Centre vs Punjab: Farmers miss out on incentive to not burn stubble

Thrice GoI has returned Punjab’s proposal of giving Rs 2,500 per acre to small, marginal farmers even as they demand Rs 6,000 per acre    

By Vivek Mishra
Published: Wednesday 27 October 2021

As many as 361,850 small and marginal farmers in Punjab did not receive state incentives for stubble management in the last one year due to paucity of funds. 

The northern state’s request for financial stimulus to pay this incentive was turned down by the Government of India thrice since 2019, the Punjab government's Joint Secretary (Agriculture) Manmohan Kalia told Down to Earth.

Almost a third of marginal and small farmers (with up to two hectares, or five acres, of land) of the state were already reeling under the rising costs of cultivation. Now, the high costs of stubble management added to their burden.

In 2019, Punjab had announced an assistance of Rs 2,500 per acre to small-scale cultivators to stop them from burning stubble and adopt a greener management technique. 

Till March 2020, less than one percent of small and marginal farmers were given the benefit. They stopped getting benefits altogether after the scheme became a bone of contention between the Centre and the state.

“The farmers are not being given the incentives because we are short of funds,” Kalia said. 

In 2019, when the matter of stubble management reached the Supreme Court, Punjab had announced this cash benefit apart from providing machines. At that time, the Supreme Court had verbally asked the state government to begin this work and seek help from the Government of India.

After this, the state disbursed Rs 23 crore among 23,000 small and marginal farmers. But the programme was paused due to lack of funds.

“Did not get a single paisa”

Not a single farmer has received any incentive for stubble burning, according to Bachchitar Singh, a cultivator from Kotla Doom village in Ajnala tehsil of Amritsar, who has five acres of farmland. 

“In 2019, everyone had filled the forms under the scheme for this benefit,” said the farmer who is also the state president of Naujawan Sangharsh Committee, an association of 128 village members.

Many farmers had paid for the forms from their pocket, said Gurubachan Singh, a small farmer from Chibba village. 

Farmers want more

Farmers impacted by extreme weather and diesel inflation are refraining from using machines like Happy Seeder on rent for stubble management in the fields. They are charged Rs 2,500 per acre every time they rent the machine.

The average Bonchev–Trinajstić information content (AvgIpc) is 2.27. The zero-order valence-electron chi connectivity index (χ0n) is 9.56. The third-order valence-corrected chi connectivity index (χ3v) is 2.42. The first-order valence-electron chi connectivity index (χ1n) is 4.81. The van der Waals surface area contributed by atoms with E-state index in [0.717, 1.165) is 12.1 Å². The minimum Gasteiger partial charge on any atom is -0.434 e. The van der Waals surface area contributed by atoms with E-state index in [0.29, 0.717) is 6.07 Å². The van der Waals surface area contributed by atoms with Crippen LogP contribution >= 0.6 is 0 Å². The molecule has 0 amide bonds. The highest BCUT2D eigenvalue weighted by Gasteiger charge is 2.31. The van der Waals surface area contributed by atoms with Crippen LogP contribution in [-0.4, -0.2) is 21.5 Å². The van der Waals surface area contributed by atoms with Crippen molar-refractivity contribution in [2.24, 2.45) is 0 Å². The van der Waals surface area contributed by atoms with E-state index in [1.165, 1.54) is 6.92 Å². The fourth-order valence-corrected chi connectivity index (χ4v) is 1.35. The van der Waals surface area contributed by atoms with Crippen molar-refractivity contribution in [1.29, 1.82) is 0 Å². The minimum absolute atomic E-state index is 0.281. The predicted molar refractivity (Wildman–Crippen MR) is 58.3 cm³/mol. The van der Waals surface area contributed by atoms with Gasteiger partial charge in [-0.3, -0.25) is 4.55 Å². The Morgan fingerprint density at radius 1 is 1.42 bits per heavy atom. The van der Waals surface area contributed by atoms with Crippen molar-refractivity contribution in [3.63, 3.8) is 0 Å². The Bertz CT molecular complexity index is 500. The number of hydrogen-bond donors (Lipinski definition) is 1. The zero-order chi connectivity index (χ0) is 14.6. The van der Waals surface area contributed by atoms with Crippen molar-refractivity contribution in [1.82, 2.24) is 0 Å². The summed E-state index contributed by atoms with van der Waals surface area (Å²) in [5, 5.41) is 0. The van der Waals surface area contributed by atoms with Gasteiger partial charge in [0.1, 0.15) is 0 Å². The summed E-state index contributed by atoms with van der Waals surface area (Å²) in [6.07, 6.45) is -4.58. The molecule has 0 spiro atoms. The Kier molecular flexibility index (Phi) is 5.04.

But the machine has to be rented and run on the field at least twice for good sowing, said Bachchitar Singh. So, farmers end up spending at least Rs 5,000 per acre on hiring the Happy Seeder.

There are about 15,000 Happy Seeder and 17,000 Super Seeder machines in Punjab, according to Kalia. “The cost of agriculture has gone up and so, farmers are reducing the use of machines.” 

The state is trying its best to spread awareness on the usefulness and availability of the machines, he added.

The farmers, however, said there is just one Happy Seeder for every 100 of them. They want the incentive to be increased to Rs 6,000 per acre.

Read more: Struck by higher costs, Punjab farmers wait to burn stubble; fire incidences likely to flare up

A farmer driving the tractor himself has to run it across the field at least five times, using up to five litres of diesel per acre, Singh explained. “Rs 2,500 per acre is spent only on buying diesel.” 

An additional Rs 2,000 per acre is needed to run the tractor, he added. “If the farmer employs labourers for stubble management, he has to dole out up to Rs 4,000 per acre.”

A cultivator will have to have to spend Rs 4,500-5,000 per acre from their own kitties anyway, said the aggrieved farmer.

We have no choice but to burn stubble in this situation, Singh said. 

“Who will be able to stop the farmers of Punjab from burning stubble during the time of elections and agitation?” a senior government official said on condition of anonymity.

Stubble burning has reduced this time but the financial burden may aggravate the situation, he added.  

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